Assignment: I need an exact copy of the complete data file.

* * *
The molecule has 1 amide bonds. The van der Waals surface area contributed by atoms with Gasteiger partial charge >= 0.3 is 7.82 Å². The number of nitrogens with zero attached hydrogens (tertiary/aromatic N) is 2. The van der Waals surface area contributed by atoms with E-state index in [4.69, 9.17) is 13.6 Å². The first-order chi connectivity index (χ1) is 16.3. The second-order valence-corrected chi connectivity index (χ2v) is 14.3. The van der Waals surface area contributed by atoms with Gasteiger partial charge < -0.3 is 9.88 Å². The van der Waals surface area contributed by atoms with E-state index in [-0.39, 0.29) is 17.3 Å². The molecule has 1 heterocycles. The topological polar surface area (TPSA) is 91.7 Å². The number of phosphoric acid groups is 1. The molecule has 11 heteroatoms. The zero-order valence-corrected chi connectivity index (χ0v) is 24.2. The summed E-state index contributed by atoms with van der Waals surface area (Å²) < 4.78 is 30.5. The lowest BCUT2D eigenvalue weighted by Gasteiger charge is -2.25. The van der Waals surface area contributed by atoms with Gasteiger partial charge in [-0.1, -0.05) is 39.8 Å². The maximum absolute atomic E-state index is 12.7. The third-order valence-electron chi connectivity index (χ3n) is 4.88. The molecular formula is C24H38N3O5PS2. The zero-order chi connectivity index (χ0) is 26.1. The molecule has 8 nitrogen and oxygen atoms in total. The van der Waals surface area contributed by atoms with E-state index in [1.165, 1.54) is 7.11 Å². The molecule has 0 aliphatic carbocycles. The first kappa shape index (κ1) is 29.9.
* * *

The molecule has 1 amide bonds. The van der Waals surface area contributed by atoms with Gasteiger partial charge >= 0.3 is 7.82 Å². The number of nitrogens with zero attached hydrogens (tertiary/aromatic N) is 2. The van der Waals surface area contributed by atoms with E-state index in [4.69, 9.17) is 13.6 Å². The first-order chi connectivity index (χ1) is 16.3. The second-order valence-corrected chi connectivity index (χ2v) is 14.3. The van der Waals surface area contributed by atoms with Gasteiger partial charge < -0.3 is 9.88 Å². The van der Waals surface area contributed by atoms with E-state index in [-0.39, 0.29) is 17.3 Å². The molecule has 1 heterocycles. The topological polar surface area (TPSA) is 91.7 Å². The number of phosphoric acid groups is 1. The molecule has 11 heteroatoms. The zero-order valence-corrected chi connectivity index (χ0v) is 24.2. The summed E-state index contributed by atoms with van der Waals surface area (Å²) < 4.78 is 30.5. The lowest BCUT2D eigenvalue weighted by Gasteiger charge is -2.25. The van der Waals surface area contributed by atoms with Gasteiger partial charge in [-0.1, -0.05) is 39.8 Å². The maximum absolute atomic E-state index is 12.7. The third-order valence-electron chi connectivity index (χ3n) is 4.88. The molecular formula is C24H38N3O5PS2. The zero-order chi connectivity index (χ0) is 26.1. The molecule has 8 nitrogen and oxygen atoms in total. The van der Waals surface area contributed by atoms with E-state index in [1.165, 1.54) is 7.11 Å². The molecule has 0 aliphatic carbocycles. The first kappa shape index (κ1) is 29.9.